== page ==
Lawrence's homeless now have a place to go all day, every day.
Effective Saturday, the Community Drop-In Center will no longer close at noon during the week. It'll be open until 5 p.m., weekdays and weekends.
The Salvation Army will open at 5 p.m. rather than 9 p.m. Thursdays through Tuesdays. The Lawrence Open Shelter, 944 Ky., will open at 5 p.m. Wednesdays.
"All three agencies are working together to provide shelter and services 24-7," said Tami Clark, director at the Community Drop-In Center, 214 W. 10th St. "This will make it so everybody will have a place to go instead of waiting on a curb downtown, and they'll have someone there who'll help them work through the barriers to employment and housing."
She added, "This is a huge step for all of us."
The expansion is funded with $11,610 in emergency funds approved by the Lawrence City Commission last month. After Dec. 31, the commission will decide whether to continue its support.
The commission is expected to also weigh the recommendations of the city's Task Force on Homeless Services, which are due Dec. 14.
Mayor Mike Rundle said the expansion appeared to address long-standing concerns that services for the homeless may be duplicative or misdirected.
"In the end, what we want is a comprehensive system that addresses these concerns and that is the right response to the particular set of issues faced by the homeless here in Lawrence," Rundle said.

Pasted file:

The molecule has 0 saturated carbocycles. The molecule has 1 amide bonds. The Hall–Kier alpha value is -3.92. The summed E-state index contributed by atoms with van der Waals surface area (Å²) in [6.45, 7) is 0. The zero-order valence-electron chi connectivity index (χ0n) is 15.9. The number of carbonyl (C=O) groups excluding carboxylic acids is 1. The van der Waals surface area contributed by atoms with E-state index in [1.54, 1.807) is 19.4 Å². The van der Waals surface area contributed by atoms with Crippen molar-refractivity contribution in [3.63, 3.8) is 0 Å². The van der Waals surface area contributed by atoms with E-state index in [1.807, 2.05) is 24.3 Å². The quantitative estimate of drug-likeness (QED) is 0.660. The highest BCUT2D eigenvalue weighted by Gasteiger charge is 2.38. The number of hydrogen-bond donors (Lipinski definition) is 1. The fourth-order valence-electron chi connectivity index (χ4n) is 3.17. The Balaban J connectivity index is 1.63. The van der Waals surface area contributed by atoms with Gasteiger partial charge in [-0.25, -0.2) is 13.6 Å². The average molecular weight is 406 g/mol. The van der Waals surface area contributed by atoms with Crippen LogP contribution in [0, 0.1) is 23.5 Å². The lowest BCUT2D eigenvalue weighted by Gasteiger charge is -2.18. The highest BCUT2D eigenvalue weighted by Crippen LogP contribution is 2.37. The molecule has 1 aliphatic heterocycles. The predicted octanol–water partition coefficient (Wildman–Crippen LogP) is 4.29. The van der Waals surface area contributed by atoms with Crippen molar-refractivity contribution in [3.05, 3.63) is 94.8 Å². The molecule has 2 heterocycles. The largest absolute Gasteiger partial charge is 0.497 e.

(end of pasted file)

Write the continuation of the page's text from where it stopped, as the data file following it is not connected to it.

Task force member Steve Ozark said round-the-clock services should save the city money by "lessening the burden" on police and Lawrence Memorial Hospital.
At the Drop-In Center, Clark said that while the city's homeless population was ever-changing, its numbers have remained steady.
"We opened in September of 2000 and since then there have been a number of censuses that put the number of people who are homeless at about 250," Clark said. "That seems right. It hasn't spiked even though the economy has done some wild things in the last four years."
Clark said the center provided services for "about 20 new people" a month.
"We served 1,000 people in 2003," she said, "but that was spread over 12 months. We usually see about 50 people a day."
Paula Gilchrist, social services director at the Salvation Army, 946 N.H., agreed.
"The numbers are about the same," she said. "The mix is what's different. Like, today, I think we're seeing more people who are between jobs or who are working but weren't making enough to hold on to their housing."
Also, she said, the numbers of mentally ill and alcoholic appear to be increasing.
"There isn't a place for them," she said, noting that Lawrence Memorial Hospital closed its in-patient psychiatric unit earlier this year. The hospital does not have a detox unit.